Because they are grateful to be fortunate enough to live a comfortable life, they like to give back to those who can’t. When throwing a party, Spencer suggested his guests brought sneakers to donate to those in need. He felt he could use his passion to provide to people and hopefully give them the same feeling he has when he gets a new pair of shoes as well as a boost of confidence.
Amidst the pandemic, they are not able to camp out of store the way they did prior, but they have adjusted by using sneaker bots to buy them online. When they did camp out, they said their essentials to withstanding the 15 hour wait, especially in Chicago winters, were blankets, pillows, sleeping bags, portable chargers, long johns and of course, hot chocolate. With their countless memories, we had to ask if they had any crazy stories. They told us about a time they camped out for Satin Toe 1s.
After waking up hours before sunrise and waiting for several hours, the doors finally opened. Although they were relieved and excited to get a pair of shoes, herds of people started to cut them and others in line. This led to a big conflict at the store which ended in the police showing up and them going home empty handed.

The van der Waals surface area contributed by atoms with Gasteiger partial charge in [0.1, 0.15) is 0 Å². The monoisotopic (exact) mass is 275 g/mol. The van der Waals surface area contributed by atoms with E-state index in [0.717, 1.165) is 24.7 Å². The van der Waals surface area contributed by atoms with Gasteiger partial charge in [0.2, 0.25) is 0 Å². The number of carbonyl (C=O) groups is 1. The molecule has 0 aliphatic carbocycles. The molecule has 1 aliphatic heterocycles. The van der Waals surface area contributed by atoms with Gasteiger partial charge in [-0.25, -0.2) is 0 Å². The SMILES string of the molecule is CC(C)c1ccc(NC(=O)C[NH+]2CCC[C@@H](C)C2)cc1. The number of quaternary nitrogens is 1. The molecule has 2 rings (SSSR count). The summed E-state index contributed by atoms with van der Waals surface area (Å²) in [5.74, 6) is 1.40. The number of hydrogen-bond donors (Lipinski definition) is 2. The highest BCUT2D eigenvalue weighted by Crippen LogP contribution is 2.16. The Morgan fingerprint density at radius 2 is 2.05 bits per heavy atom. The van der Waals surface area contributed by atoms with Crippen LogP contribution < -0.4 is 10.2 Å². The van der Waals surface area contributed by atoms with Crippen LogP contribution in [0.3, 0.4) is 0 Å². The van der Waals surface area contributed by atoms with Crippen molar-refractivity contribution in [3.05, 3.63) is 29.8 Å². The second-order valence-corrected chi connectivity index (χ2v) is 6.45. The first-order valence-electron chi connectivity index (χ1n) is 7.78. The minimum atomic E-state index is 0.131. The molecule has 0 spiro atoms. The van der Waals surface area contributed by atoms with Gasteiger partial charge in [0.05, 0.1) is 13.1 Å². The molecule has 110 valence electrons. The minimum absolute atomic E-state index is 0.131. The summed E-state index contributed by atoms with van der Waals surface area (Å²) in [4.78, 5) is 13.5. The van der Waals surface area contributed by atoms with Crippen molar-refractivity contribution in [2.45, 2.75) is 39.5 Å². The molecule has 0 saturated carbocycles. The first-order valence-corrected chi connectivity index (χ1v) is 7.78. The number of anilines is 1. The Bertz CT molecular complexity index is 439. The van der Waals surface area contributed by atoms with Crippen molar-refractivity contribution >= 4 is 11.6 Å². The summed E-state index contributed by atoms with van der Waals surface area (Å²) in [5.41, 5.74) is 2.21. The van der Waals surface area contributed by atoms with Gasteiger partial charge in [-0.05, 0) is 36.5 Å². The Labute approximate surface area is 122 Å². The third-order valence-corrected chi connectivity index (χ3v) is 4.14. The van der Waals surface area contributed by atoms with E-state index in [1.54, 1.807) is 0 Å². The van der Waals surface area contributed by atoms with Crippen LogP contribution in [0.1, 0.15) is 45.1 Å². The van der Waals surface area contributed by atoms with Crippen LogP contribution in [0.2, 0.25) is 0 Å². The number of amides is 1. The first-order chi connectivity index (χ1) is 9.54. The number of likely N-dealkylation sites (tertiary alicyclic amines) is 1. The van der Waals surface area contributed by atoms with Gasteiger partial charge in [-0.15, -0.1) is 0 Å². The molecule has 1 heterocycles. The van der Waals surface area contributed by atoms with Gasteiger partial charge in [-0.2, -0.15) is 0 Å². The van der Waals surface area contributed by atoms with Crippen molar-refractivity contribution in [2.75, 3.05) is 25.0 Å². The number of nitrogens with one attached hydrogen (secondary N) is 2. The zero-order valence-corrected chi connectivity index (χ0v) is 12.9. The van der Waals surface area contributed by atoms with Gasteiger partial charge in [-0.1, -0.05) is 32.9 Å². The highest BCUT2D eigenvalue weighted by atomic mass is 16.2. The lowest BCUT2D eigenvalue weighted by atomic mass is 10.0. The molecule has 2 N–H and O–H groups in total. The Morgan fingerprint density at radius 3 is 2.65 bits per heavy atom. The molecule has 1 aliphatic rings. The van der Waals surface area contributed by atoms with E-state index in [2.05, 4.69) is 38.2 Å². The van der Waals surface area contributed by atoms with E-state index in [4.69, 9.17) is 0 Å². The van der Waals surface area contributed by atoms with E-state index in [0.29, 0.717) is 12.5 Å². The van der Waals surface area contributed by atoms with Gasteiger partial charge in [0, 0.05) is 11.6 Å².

Working in a group can lead to frustration when others are selling and you’re not. One example of this was in All Star weekend, when the trio rented an AirBnB in hopes of having a getaway filled with many sales. For Adrian and Spencer, their plan played out, but unfortunately Tyler had an unlucky weekend. This left him empty handed and unmotivated. Knowing that it was no longer in his control, he decided to stop worrying and enjoy the rest of his weekend. After being asked if they face backlash for reselling, they said it happens on a daily basis, and even faced criticism from their teacher, who said reselling ‘is the dumbest thing he’s ever heard’. Store employees also have displayed negative attitudes towards resellers with no reasoning. As well as this, customers who may believe a deal didn’t go well attempt to put blame on their young age.
Despite the obstacles they have faced, the three have grown immensely, starting with losing money on a sale, to making $1000 on a shoe. We asked for moments that they have realized that ‘they finally made it’ and some of their experience included selling and talking to verified resellers and Instagrammers including highschool and college basketball players, selling to a kingpin, and one of their greatest inspirations, the GOAT of reselling, buying from them.
With the growth they are achieving now, when asked where they see themselves in 5-10 years, Spencer said he would like to focus on getting into university with a full ride scholarship for kicking, whilst both Adrian and Tyler showed an interest in real estate, as well as creating businesses in black communities to empower people. They said they would see where reselling takes them and possibly continue their passion as a side hobby.
They ended the interview giving advice to those who may be thinking of starting to resell. Stay organized – write down all your sales -, have a plan and stick to it, make your business something people want to come back to, and most importantly, be confident.